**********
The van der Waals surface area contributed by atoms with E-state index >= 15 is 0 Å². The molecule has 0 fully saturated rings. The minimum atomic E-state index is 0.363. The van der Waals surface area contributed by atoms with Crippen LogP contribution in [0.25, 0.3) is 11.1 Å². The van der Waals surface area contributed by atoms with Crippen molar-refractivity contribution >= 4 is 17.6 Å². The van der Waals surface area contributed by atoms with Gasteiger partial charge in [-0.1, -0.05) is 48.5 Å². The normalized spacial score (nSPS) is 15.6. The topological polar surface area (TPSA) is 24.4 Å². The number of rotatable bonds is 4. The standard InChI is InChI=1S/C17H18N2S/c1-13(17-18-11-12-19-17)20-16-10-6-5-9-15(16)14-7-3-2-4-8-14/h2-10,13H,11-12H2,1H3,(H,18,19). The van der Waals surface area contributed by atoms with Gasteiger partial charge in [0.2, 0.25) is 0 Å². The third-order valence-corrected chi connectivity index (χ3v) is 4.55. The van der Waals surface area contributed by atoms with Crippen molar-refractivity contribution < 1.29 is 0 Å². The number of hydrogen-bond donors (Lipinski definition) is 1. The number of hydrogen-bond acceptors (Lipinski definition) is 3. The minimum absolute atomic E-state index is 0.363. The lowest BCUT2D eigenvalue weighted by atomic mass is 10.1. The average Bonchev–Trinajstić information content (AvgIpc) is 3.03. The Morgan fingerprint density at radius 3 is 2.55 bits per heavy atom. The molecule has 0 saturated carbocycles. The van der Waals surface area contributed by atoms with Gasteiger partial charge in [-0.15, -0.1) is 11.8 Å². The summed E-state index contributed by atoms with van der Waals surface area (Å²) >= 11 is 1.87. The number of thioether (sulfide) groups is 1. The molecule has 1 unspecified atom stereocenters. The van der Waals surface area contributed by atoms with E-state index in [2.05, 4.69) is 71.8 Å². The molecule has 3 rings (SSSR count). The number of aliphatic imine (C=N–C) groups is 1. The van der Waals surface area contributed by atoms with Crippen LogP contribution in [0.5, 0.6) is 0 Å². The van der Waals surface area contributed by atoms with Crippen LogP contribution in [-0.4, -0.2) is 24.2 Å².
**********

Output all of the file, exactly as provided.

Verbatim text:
The van der Waals surface area contributed by atoms with E-state index >= 15 is 0 Å². The molecule has 0 fully saturated rings. The minimum atomic E-state index is 0.363. The van der Waals surface area contributed by atoms with Crippen LogP contribution in [0.25, 0.3) is 11.1 Å². The van der Waals surface area contributed by atoms with Crippen molar-refractivity contribution >= 4 is 17.6 Å². The van der Waals surface area contributed by atoms with Gasteiger partial charge in [-0.1, -0.05) is 48.5 Å². The normalized spacial score (nSPS) is 15.6. The topological polar surface area (TPSA) is 24.4 Å². The number of rotatable bonds is 4. The standard InChI is InChI=1S/C17H18N2S/c1-13(17-18-11-12-19-17)20-16-10-6-5-9-15(16)14-7-3-2-4-8-14/h2-10,13H,11-12H2,1H3,(H,18,19). The van der Waals surface area contributed by atoms with Gasteiger partial charge in [0.2, 0.25) is 0 Å². The third-order valence-corrected chi connectivity index (χ3v) is 4.55. The van der Waals surface area contributed by atoms with Crippen molar-refractivity contribution < 1.29 is 0 Å². The number of hydrogen-bond donors (Lipinski definition) is 1. The number of hydrogen-bond acceptors (Lipinski definition) is 3. The minimum absolute atomic E-state index is 0.363. The lowest BCUT2D eigenvalue weighted by atomic mass is 10.1. The average Bonchev–Trinajstić information content (AvgIpc) is 3.03. The Morgan fingerprint density at radius 3 is 2.55 bits per heavy atom. The molecule has 0 saturated carbocycles. The van der Waals surface area contributed by atoms with Gasteiger partial charge in [-0.15, -0.1) is 11.8 Å². The summed E-state index contributed by atoms with van der Waals surface area (Å²) >= 11 is 1.87. The number of thioether (sulfide) groups is 1. The molecule has 1 unspecified atom stereocenters. The van der Waals surface area contributed by atoms with E-state index in [2.05, 4.69) is 71.8 Å². The molecule has 3 rings (SSSR count). The number of aliphatic imine (C=N–C) groups is 1. The van der Waals surface area contributed by atoms with Crippen LogP contribution in [0.5, 0.6) is 0 Å². The van der Waals surface area contributed by atoms with Crippen LogP contribution in [-0.4, -0.2) is 24.2 Å².